‘As the new finance minister she might, if not careful, find herself being quickly carried along in the jargon of economics, speaking in terms of deficits and the code of GDP forecasts. Like most professions, finance and economics have their own codes, rituals, and language. To the outsider, most of this is dull and hard to comprehend (even Kwasi got it wrong).

In her first weeks in the job Chidley will see economics and policy making from the inside and will make a journey of discovery, learning to distinguish cosmetic drivers of growth from longer-term, more meaningful factors —such as a focus on investment in human development. They take time to show dividends but are ultimately the ingredients that make countries strong and resilient.

In her first few days in the job, she asks her chief civil servant or “Sir Humphrey” to give

her an honest view of the lay of the land: What is the outlook for economic growth, where does economic growth come from, and, optimistically, how can she improve her country’s level of growth?

An honest mandarin might point out that economic growth, as we have come to know it, is getting scarcer and more constrained. In order to soften that blow the mandarin might heave a great pile of research and policy papers from institutions like the IMF, the World Bank, and OECD onto the desk of Minister Chidley.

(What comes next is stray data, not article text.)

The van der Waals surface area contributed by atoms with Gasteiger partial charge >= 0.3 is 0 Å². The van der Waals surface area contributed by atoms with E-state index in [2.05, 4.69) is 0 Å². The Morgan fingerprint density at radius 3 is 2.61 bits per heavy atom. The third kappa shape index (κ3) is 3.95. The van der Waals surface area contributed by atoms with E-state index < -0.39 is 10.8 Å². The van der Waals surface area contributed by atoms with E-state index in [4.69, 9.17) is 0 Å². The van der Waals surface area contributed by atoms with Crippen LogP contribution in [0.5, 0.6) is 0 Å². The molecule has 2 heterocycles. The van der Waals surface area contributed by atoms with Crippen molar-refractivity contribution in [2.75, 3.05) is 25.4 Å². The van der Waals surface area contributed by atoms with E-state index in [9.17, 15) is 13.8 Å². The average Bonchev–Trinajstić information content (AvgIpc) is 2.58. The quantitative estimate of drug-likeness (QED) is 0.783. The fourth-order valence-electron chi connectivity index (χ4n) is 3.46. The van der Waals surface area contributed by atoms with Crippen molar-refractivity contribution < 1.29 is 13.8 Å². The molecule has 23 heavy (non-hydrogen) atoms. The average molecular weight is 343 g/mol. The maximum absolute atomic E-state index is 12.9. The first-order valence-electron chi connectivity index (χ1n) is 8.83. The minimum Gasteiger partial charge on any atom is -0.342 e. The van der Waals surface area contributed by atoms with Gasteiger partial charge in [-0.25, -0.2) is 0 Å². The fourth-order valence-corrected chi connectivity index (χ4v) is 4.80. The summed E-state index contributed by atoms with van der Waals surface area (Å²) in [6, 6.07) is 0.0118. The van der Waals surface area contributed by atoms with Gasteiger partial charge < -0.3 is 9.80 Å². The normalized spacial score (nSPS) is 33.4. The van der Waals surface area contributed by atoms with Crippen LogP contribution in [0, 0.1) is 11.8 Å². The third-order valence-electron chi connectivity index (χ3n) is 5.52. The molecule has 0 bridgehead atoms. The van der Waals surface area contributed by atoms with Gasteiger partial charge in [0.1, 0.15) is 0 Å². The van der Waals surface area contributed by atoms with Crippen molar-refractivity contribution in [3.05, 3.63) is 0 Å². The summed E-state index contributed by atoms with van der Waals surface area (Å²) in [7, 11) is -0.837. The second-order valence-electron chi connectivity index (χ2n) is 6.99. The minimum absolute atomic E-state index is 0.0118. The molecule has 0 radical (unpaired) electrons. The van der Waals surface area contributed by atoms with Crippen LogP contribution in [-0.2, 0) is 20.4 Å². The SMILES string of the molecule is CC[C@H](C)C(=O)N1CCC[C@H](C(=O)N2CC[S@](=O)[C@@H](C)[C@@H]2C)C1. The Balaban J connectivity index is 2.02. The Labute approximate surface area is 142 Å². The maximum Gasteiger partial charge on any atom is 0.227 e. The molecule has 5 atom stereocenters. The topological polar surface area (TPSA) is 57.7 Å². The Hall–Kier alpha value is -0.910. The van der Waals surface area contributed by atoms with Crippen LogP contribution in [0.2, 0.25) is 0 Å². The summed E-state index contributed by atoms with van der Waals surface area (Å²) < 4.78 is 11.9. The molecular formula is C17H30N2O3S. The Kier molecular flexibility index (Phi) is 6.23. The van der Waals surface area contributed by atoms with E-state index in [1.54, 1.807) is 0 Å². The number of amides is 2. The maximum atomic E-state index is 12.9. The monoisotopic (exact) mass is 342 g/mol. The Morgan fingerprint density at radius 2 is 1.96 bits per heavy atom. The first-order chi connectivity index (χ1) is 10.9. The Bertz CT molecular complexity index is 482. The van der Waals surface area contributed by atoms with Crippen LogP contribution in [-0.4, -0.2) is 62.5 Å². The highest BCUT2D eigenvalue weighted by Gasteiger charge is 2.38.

Already, Minister Chidley will see that a troubling pattern is emerging. At one level, we see the slowing and transformation of globalization. At another, the end of a very long economic cycle is in sight. There is also a sense of exhaustion, not merely on the part of households and businesses but also on the part of policy makers, especially central banks, who have gone to extraordinary lengths to sustain growth and prevent a deep recession (and who are now confronted by high inflation). This exhaustion may be attributable to the fact that at no point since the late 1990s has there been a full-scale reckoning or  clearing out of the imbalances in the world economic system.